You will start your day today with a very tricky descent through high bushes, dry stream beds where you’ll be hard-pressed actually to find the ground, forget about the trail! But, you’ll be guided by the Jiwa Nal – whose gurgling rumble can now be heard.
Do note; there are only a handful of spots where you’ll be able to cross the river – use the first opportunity when you spot a place worthy of the crossing. There are some bridges along the river, but they’ve been washed away for a long, long time now.
This is a tricky day today. The entire 8 km stretch of the day’s work will take you around 5-6 hours, and you’ll need to be very careful. However, if you start bright and early, you might reach your next campsite in Dwada Thatch by lunchtime. Dwada Thatch is similar to your previous night’s home and lies at 10334 Ft. Like last night, you’ll be able to get firewood and water easily tonight.
Important Tip: Do not forget to carry these top 12 things for any trekking or hiking trip.
Day – Buffer Day on your Jiwa Nal Trek
Also, this is the place in Himachal where you may decide to use your buffer days and add in an extra rest day. While it is important to stick to the schedule as much as possible, if the journey thus far seems too taxing, then it is advisable to add in an extra day here.
This addition of day will provide you with the much-needed strength for the journey up ahead. Also, the peaceful valley along the cascading Jiwa Nal river is a sight to remember and absorb as much as you possibly can. You may even choose to make a round trip from here and visit Sarthoo Pond today itself.
Day 5 – Sarthoo Pond, Khandedhar Top, Lalbatti or Chippi
Another long day awaits. You will be covering a mind-boggling distance of 21 km, and this should take you around 11 hours, so brace yourself! You’ll reach a maximum elevation of 14,435 feet today. The views today will be breathtaking – lush green meadows, a glacial lake, snow-covered peaks, no human contact, no connectivity – complete solitude!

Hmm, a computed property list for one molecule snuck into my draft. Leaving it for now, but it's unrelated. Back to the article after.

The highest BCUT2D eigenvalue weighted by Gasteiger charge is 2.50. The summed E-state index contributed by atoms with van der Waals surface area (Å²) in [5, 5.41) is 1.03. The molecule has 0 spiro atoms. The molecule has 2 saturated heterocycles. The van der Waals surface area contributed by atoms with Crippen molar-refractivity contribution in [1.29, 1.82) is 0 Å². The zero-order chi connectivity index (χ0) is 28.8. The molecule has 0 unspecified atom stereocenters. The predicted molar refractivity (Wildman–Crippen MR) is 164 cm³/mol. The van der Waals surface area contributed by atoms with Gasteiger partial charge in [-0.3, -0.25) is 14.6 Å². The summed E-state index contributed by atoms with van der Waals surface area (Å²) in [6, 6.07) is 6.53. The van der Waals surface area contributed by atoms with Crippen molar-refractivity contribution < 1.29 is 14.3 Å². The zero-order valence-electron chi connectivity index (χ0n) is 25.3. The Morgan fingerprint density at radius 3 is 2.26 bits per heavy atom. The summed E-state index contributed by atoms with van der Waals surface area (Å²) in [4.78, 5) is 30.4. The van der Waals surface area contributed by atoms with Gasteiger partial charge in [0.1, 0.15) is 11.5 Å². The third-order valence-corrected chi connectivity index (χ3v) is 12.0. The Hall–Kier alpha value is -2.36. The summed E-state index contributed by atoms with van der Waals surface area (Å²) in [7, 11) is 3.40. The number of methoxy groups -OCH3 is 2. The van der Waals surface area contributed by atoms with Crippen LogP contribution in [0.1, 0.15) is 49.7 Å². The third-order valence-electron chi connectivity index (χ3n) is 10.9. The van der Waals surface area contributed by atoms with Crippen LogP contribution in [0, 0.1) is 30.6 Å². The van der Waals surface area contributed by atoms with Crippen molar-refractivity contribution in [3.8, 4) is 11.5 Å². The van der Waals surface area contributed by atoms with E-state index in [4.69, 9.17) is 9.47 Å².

The beginning of the day is the most gorgeous – with a pleasant hike traversing lush green meadows to reach Sarthoo Pond with an elevation of 11,482 feet. This small but beautiful, the lake is a glacial lake and has the perfect emerald hues. Since you’re at a decent height, you’ll have a wonderful vantage point of the entire Jiwa Nal Valley.
Option 1 –Round Trip to Sarthoo Pond, head to Chippi the next day
Here, you have two choices – head on back to Dwada Thatch and rest up (read buffer day above!) or move on ahead to Khandedhar Top. If you choose the first option, you will be crossing the Phangchi Galu – the highest point of the trek. On the next day, you’ll have to cover a long distance to Chippi.
Option 2 – Lalbatti
Through the second route, you’ll be heading into a real grind, which begins after reaching Sarthoo Pond. From here, the hike is steep and strenuous. Taking around 3 hours to reach the Khandedhar top – you’ll witness the valley evolving from the lush green companion you had for the duration so far to a glacial deposit and rock debris zone on the other side.
Travel Tip: You can travel to Jibhi-Banjar and come back from Shoja – Jalori Pass route after completing the Jiwa Nal trek.
On the other side of the mountain top lies your campsite for the night – Lalbatti, situated at the height of 13,123 Ft. The entire descent from Khandedhar Top will take you around 45 minutes. Lalbatti has limited access to water, and firewood is not available. It might be freezing and extremely windy here.
Day 6 – Chippi
By now, you must be used to hiking 8-10 hours a day. This day is no different. While today will take you further down in your overall elevation, it will be tricky to maneuver today.